Academic journal article Journal of Risk and Insurance

Moral Hazard in the French Workers' Compensation System

Academic journal article Journal of Risk and Insurance

Moral Hazard in the French Workers' Compensation System

Article excerpt


The study investigates the level of moral hazard in the French workers' compensation system. Characteristics of the French system are presented, and similarities and differences relative to the system in the United States are noted. Levels of both real and nominal moral hazard are calculated for France and are compared to values in the U.S. The results indicate that France experiences a lower level of real moral hazard but a higher level of nominal moral hazard.


The French system of workers' compensation is very similar to the American system. However, two important differences are that the French system provides a lower wage replacement percentage during the initial days of disability, and it does not impose a waiting period. The purpose of this study is to compare the levels of moral hazard in the two countries to determine if the French system produces different levels of moral hazard.


Several authors have studied workers' compensation in the United States, and recent articles concerning moral hazard and workers' compensation include Butler (1983), Butler and Worrall (1983), Chelius (1982), Chelius and Kavanaugh (1988), Krueger and Burton (1990), Worrall and Appel (1985), Leigh (1985) and Butler and Worrall (1991). The majority of these studies indicate that claim frequency tends to increase at a rate that is faster than the rate of increase in indemnity benefits, and these findings suggest that moral hazard is present. The concept of moral hazard is not widely studied by French academicians. An extensive literature search of articles in France yielded only one article (Volatier, 1989) which briefly mentioned the concept which is known as le risque moral.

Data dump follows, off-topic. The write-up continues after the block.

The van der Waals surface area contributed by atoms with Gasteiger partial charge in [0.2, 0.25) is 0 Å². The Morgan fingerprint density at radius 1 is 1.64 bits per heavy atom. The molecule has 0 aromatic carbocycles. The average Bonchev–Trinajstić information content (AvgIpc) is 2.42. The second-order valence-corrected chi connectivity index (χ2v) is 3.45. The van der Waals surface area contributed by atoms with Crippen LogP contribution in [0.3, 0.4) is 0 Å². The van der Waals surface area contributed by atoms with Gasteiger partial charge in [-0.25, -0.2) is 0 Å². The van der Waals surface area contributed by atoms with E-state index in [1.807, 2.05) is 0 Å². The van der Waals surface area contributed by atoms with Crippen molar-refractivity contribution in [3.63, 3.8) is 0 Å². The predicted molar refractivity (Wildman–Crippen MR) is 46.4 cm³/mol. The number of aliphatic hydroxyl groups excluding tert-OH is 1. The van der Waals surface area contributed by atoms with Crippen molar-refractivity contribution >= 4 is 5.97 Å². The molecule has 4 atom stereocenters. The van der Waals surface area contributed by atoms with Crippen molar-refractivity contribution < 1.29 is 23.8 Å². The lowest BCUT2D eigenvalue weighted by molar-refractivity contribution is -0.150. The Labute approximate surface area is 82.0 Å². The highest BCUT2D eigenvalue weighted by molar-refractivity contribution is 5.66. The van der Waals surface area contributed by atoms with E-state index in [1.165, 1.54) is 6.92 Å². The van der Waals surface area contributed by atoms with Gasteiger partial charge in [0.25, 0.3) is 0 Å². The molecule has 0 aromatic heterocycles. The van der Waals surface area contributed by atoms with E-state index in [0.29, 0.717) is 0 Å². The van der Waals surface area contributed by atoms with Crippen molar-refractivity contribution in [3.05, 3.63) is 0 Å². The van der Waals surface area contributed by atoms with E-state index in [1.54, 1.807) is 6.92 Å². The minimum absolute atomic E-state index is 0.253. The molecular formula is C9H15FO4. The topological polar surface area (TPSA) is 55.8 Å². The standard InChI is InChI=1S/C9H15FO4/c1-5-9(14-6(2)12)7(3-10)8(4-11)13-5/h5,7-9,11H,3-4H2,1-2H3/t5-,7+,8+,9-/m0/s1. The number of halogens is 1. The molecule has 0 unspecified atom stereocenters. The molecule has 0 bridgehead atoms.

The 1991 study by Butler and Worrall summarizes the ways in which moral hazard develops. As the indemnity benefit amount increases, employees may take more risks, because the cost of lost income has decreased. Further, because the increase in payments results in higher premiums or payments by employers, employers may initiate additional safety measures. The net of these two effects is referred as "risk bearing" or "real" moral hazard. Another form of moral hazard can occur when an employee reports a claim for a certain level of injury for which he/she would not have reported a claim under a lower benefit amount or when an employee prolongs the recovery time. Employers may react by more closely monitoring claims, and the net of the employees' and employers' effects is "claims bearing" or "nominal" moral hazard. The uniqueness of the 1991 Butler and Worrall study is that it separates and measures both forms of moral hazard. In this paper, the technique of Butler and Worrall is applied to the data from the French system.


In France, work related injuries are known as accidents du travail, and the system compensating injured workers was begun in 1898. The French system has many similarities to the American system, begun 13 years later, and comparisons of the two systems are presented in this section.' At their onset, neither system covered all employees; however, over time both systems have increased their scope. Currently, all employees in France, except the self-employed, are covered by the law. Similarly, in the United States, all workers are covered either by state or federal workers' compensation laws, except domestic and agricultural workers (in some states) as well as some employees in states with numerical exemptions. In both France and the U.S., the form of liability is strict, and workers' compensation benefits are the exclusive remedy of the employee against the employer for jobrelated injuries.

In France, self insurance for employee injuries is not permitted; further, insurance for employee injuries is only available from the government. The French government also administers the funding for the national health care program; however, premiums for the program of worker injuries as well as the payments to injured workers and their health providers are accounted for separately from respective amounts for non-work related health care. …

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